I believe that the road map renders the monitors’ report to secondary importance. If summarized,  The decision calls for the withdrawal of all armed forces and their return to their barracks, for guaranteeing freedom of demonstration and facilitating and supporting the mission of the AL monitors and ensuring free and unhindered access to Arab and International press access to the country. However, article 7, with its six points makes a sharp turn against the Syrian regime. The six points do present a new AL plan (roadmap), that will take Syria into a pluralistic parliamentarian system within a timeframe far shorter than what the regime has in mind and some bloggers have called for (i.e., 2021, which is the end of Bashar Al-Assad’s third term). The AL new plan consists of starting a “serious” dialog between the regime and all factions of the opposition within two weeks, to be followed by the formation of a national unity government from both sides within two months that is headed by an agreeable personality. The national unity government will be responsible within a short period of time for calling an election of a constitutional assembly, drafting new constitution, establishing peace, guaranteeing, the rights of citizens to protest peacefully, and most importantly restructuring the “police” force to bear the sole responsibility for civil peace. The national unity government is to also form an independent committee to investigate complaints of abuse and to coordinate the compensation of victims albeit with no mention of punishing perpetrators, which indicates that the AL envisions a committee styled more as a national reconciliation committee than a criminal investigation panel or court.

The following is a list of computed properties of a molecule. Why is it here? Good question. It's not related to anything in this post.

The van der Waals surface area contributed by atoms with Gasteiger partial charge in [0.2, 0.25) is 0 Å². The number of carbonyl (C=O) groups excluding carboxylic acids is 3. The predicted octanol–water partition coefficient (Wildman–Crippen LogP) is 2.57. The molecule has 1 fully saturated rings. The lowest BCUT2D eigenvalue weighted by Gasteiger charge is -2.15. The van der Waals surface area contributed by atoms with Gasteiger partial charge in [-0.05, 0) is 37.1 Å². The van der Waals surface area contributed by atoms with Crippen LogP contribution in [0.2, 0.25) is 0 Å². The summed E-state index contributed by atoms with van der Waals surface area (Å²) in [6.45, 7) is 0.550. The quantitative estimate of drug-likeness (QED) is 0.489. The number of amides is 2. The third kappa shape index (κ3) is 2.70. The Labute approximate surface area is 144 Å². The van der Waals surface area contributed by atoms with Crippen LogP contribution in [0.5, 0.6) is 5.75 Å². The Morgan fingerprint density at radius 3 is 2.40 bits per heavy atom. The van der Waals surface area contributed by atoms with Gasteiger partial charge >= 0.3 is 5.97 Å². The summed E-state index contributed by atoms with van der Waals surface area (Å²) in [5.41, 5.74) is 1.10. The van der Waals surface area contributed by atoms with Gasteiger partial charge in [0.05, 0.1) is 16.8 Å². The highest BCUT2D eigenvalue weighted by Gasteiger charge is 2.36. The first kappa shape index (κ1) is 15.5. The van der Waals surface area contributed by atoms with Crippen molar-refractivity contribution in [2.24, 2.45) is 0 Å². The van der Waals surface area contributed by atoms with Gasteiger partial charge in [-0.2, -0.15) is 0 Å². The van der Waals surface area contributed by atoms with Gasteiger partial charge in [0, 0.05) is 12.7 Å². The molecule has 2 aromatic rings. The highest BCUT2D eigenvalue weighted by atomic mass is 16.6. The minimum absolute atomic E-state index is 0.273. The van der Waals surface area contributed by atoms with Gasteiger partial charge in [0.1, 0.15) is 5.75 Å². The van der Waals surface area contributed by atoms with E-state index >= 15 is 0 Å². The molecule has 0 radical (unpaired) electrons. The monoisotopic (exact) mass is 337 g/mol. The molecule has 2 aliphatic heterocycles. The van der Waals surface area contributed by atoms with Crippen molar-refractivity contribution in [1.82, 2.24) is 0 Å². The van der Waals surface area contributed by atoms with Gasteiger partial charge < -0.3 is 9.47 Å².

Thanks to annie, we have a copy of what the steadfast, always polite Revlon wrote especially on some of the key aspects of the AL new roadmap, But in international crisis-resolution initiatives there is no substitute for the full text.  Sometimes ambiguities speak more than clear text and I think in this case, ambiguities were intended to allow both the regime and opposition margin of negotiation instead of outright rejection of the decision. The reactionary regime of course could not but reject the roadmap claiming that it first violates Syrian sovereignty and that it falls short of the “reforms” the great leader has already initiated where none of the decision’s signatories have undertaken similar initiatives. The opposition, especially the SNC remain cautious regarding rejection, and have considered the decision to be a recognition from the Arab states of the legitimacy of the revolution, and the first practical step towards internationalization of the issue through the security council.